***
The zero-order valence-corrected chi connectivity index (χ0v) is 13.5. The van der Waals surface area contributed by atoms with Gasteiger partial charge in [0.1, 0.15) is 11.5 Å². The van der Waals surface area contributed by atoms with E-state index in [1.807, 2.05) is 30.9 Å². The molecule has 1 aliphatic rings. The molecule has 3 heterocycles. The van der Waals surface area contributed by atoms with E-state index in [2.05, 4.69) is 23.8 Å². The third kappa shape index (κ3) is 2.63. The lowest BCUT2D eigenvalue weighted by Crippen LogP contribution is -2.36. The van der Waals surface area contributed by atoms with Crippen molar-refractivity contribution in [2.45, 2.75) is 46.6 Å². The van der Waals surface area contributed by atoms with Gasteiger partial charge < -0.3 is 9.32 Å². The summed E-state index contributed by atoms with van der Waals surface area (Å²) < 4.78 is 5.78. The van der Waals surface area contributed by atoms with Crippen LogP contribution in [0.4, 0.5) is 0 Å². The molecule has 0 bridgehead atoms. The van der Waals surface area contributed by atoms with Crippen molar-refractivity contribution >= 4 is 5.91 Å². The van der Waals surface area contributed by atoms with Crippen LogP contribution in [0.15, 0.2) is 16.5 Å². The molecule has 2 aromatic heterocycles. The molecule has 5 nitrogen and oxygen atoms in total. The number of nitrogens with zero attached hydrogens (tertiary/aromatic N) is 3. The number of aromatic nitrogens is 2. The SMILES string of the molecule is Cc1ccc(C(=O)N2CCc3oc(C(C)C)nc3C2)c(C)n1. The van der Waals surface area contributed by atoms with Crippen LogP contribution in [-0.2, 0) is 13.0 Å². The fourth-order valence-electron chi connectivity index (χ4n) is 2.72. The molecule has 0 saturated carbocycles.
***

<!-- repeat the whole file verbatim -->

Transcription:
The zero-order valence-corrected chi connectivity index (χ0v) is 13.5. The van der Waals surface area contributed by atoms with Gasteiger partial charge in [0.1, 0.15) is 11.5 Å². The van der Waals surface area contributed by atoms with E-state index in [1.807, 2.05) is 30.9 Å². The molecule has 1 aliphatic rings. The molecule has 3 heterocycles. The van der Waals surface area contributed by atoms with E-state index in [2.05, 4.69) is 23.8 Å². The third kappa shape index (κ3) is 2.63. The lowest BCUT2D eigenvalue weighted by Crippen LogP contribution is -2.36. The van der Waals surface area contributed by atoms with Crippen molar-refractivity contribution in [2.45, 2.75) is 46.6 Å². The van der Waals surface area contributed by atoms with Gasteiger partial charge < -0.3 is 9.32 Å². The summed E-state index contributed by atoms with van der Waals surface area (Å²) < 4.78 is 5.78. The van der Waals surface area contributed by atoms with Crippen LogP contribution in [0.4, 0.5) is 0 Å². The molecule has 0 bridgehead atoms. The van der Waals surface area contributed by atoms with Crippen molar-refractivity contribution >= 4 is 5.91 Å². The van der Waals surface area contributed by atoms with Crippen LogP contribution in [0.15, 0.2) is 16.5 Å². The molecule has 2 aromatic heterocycles. The molecule has 5 nitrogen and oxygen atoms in total. The number of nitrogens with zero attached hydrogens (tertiary/aromatic N) is 3. The number of aromatic nitrogens is 2. The SMILES string of the molecule is Cc1ccc(C(=O)N2CCc3oc(C(C)C)nc3C2)c(C)n1. The van der Waals surface area contributed by atoms with Crippen LogP contribution in [-0.2, 0) is 13.0 Å². The fourth-order valence-electron chi connectivity index (χ4n) is 2.72. The molecule has 0 saturated carbocycles.